Kenya School Fires: Who’s Responsible?

August 24, 2018

Strikes, political demonstrations, and industrial actions by workers are not a foreign phenomenon in Kenya. Kenyans have come to learn that the best way to negotiate is to take it to the streets.

The education sector has not been spared either. In 2017 for instance, lecturers went on strike a record three times in one academic year. Unfortunately, such strikes have negative consequences, such as delayed learning activities for Kenya’s young people, loss of income for parents who have to take time off to take care of their children, and loss of employment for participating teachers.

Learning from the best

The latest worrying trend now is school fires. Robert Fulghum once said, “Don’t worry that children never listen to you; worry that they are always watching you”. Students seem to have emulated the negotiation tactic that seems to be most effective in getting their complaints addressed. Since they cannot take it to the streets, they raise attention through the destruction of school property including classrooms and dorms. While such actions might be described as a case of cutting off their noses to spite their faces, due to the loss of both their personal and school property, students do not seem to care much. They’re not even moved by the consequence that it has on their parents’ pockets – who have to dig deep to foot the cost of damage. Regrettably, some of the fires have also led to the loss of lives, with the most recent incident being at the Moi Girl’s secondary school where 10 lives were lost.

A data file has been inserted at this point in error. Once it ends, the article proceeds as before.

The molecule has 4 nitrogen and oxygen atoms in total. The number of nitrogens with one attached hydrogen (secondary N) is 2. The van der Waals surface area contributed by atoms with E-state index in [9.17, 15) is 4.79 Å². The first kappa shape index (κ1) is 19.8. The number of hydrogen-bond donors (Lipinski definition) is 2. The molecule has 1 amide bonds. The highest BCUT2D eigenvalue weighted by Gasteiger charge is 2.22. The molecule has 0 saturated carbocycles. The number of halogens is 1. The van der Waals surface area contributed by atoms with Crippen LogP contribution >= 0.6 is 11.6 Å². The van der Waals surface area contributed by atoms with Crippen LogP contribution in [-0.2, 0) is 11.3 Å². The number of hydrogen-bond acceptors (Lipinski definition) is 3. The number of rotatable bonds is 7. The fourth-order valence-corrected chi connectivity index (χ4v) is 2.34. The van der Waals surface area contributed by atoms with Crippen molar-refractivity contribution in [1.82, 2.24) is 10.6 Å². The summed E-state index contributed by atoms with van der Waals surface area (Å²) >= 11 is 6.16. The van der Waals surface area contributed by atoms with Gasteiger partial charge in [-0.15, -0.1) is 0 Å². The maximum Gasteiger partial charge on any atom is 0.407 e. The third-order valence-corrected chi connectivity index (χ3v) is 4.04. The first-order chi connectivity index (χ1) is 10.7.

Remains of a school dormitory torched in a recent incident / Daily Nation

Whereas there is a tendency to blame the school fires on indiscipline, peer pressure and escapist mentality to avoid exams, it is also important to appreciate that sometimes there are genuine causes for student unrest. These include school overload, poor boarding facilities, and the communication breakdown with school administration – as documented in the rapid assessment of arsons in secondary schools report.

Way forward

A culture shift is needed to identify the root cause of the problem to come up with a sustainable solution. But how does this happen? First, we need to appreciate that behavior change does not happen overnight. We therefore need to gradually but consistently impart a constructive values system that promotes healthy behavior. The Ministry of Education through the Kenya Institute of Curriculum (KICD) has kicked off this effort through curriculum reforms, which promises a holistic education that produces intellectually, emotionally, and physically balanced citizens. These competencies are what is commonly referred to as life skills, 21st-century skills, soft skills, or social-emotional skills.

One of the core competencies being nurtured within the reformed curriculum is self-efficacy, which is the ability to effectively relate and communicate with others. According to the KICD, individuals with strong self-efficacy exhibit “interpersonal relationship skills such as assertiveness,   empathy, effective communication, negotiation skills, non-violent conflict resolution skills and peer pressure resistance skills”.

A growing body of evidence shows that imparting these competencies not only results in positive social behavior but also to improved academic achievement. For instance, according to a study by the African Population and Health Research Center, beneficiaries of an after-school program reported being better equipped to make informed decisions and also negotiate with others.due to the life skills acquired through the intervention.

Even as we appreciate the efforts by the Ministry of Education, Science and Technology and relevant stakeholders to remedy the situation, I urge all Kenyans to also take the bold step of practicing healthier negotiation skills that would be emulated by the Kenyan children. It takes a village to raise a child!